Problems of rising & penetrating damp

Rising dampDamp is the most common problem affecting 'luxury properties' in Cyprus. As you'll see in the photos below, many developers cut costs by conveniently forgetting about including a damp proof course and other forms of damp proofing.

Without adequate protection, moisture is drawn up into the building structure through capillary action; it's a bit like dipping the corner of a piece of kitchen roll or blotting paper into water and watching the water creep into the paper.

Rising damp can usually be identified by the characteristic tidemark at the base of walls inside and outside the property.

Penetrating damp is most often seen on the ceilings of flat roofed properties where rainwater has penetrated the concrete. But it can also be seen on the interior of external walls where rainwater has seeped through poor external rendering and finish.

Luxury Properties in Cyprus: Suffering from damp

Click on any of the photos below to get a larger picture.

A luxury home with no DPC

Rising damp

The problems with damp are obvious. Eventually, the 'spritz' render will fall away and structural damage will occur.

In this case, the developer has laid the patio incorrectly. Rather than allowing the rainwater to run away from the base of the wall, it runs towards it collecting in puddles. The concrete wall then acts like a sponge soaking up the water and there's no damp-proof course to prevent the water creeping up the wall.

Another home with no DPC

Another home suffering from rising damp

A neighbour of mine recently had this problem. Damp had seeped into the walls of her home for several years, but the tell-tale signs were hidden behind a stone rendering. The only solution was to remove the rendering and the concrete back to the reinforcing steel. The steel was then clean and treated, rendered over and the home redecorated. The concrete columns were chemically treated to prevent the problem happening again.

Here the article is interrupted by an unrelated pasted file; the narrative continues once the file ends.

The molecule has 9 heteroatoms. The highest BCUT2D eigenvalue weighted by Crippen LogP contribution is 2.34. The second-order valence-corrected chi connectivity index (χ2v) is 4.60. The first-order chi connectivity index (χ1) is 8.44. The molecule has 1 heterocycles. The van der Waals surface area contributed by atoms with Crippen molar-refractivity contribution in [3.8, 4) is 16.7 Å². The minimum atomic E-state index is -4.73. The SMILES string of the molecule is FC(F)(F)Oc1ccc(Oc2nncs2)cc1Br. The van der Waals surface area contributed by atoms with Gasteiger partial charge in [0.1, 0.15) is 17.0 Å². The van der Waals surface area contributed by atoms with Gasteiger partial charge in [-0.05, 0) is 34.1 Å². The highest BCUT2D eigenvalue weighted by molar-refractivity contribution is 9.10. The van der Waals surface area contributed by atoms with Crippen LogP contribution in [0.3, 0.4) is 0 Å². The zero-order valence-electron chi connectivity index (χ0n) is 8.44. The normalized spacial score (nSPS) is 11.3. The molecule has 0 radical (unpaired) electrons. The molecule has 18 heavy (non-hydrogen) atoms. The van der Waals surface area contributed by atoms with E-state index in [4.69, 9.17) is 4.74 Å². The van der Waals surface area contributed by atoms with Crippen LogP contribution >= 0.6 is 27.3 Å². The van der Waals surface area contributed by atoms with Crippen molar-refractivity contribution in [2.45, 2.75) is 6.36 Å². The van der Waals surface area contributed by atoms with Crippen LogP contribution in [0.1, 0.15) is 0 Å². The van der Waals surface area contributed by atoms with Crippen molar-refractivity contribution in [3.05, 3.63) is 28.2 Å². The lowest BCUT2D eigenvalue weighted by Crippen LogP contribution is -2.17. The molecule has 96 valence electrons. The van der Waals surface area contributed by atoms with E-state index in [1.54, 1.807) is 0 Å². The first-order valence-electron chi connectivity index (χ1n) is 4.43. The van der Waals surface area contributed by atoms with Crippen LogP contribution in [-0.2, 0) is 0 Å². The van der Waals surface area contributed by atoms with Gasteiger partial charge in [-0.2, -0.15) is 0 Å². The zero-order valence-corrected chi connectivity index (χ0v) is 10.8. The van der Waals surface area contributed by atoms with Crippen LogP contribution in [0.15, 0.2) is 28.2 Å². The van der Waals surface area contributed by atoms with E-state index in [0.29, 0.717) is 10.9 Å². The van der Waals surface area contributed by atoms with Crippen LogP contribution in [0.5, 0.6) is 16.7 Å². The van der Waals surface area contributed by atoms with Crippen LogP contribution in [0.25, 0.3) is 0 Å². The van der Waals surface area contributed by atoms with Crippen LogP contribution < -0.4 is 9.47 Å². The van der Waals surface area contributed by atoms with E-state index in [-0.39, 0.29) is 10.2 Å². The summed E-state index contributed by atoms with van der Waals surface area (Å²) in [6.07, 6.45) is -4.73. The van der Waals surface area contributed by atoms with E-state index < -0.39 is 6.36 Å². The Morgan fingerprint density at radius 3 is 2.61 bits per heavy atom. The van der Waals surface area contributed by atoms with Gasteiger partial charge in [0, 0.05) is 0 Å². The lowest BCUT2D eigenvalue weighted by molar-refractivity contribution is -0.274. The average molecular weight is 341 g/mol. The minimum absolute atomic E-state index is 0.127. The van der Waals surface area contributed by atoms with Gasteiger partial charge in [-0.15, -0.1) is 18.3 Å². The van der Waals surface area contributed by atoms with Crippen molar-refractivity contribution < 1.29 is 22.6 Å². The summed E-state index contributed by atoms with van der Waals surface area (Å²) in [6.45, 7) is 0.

The cost - a mere €30,000! All of money, worry and hassle could have been saved if the builder had properly protected the property against damp when he built it.

A luxury home with internal damp

Internal damp

This is a photograph of an internal wall - and the signs of rising damp are clear. In this case, the developer 'forgot' to lay a damp-proofing membrane under the concrete float; every room in the house has the same problem. With no damp-proofing membrane under the float, the building draws up water like blotting paper from the ground beneath making the property damp and musty. Not good for your health (or your wallet).

Another home with rising damp

More internal damp

When the couple who bought their home, they pointed out this problem to their property developer. He just shrugged his shoulders and said "all Cyprus properties are damp" and walked away.

Damp rotting the caprentry

Damaged carpentry

The lack of adequate damp proofing not only affects the property's concrete structure, brickwork and paint.

As you can see in this photograph, it also causes dry rot in door frames and other carpentry.

It is possible to have a property damp-proofed to prevent this problem - take a look at the Building Custom Property section.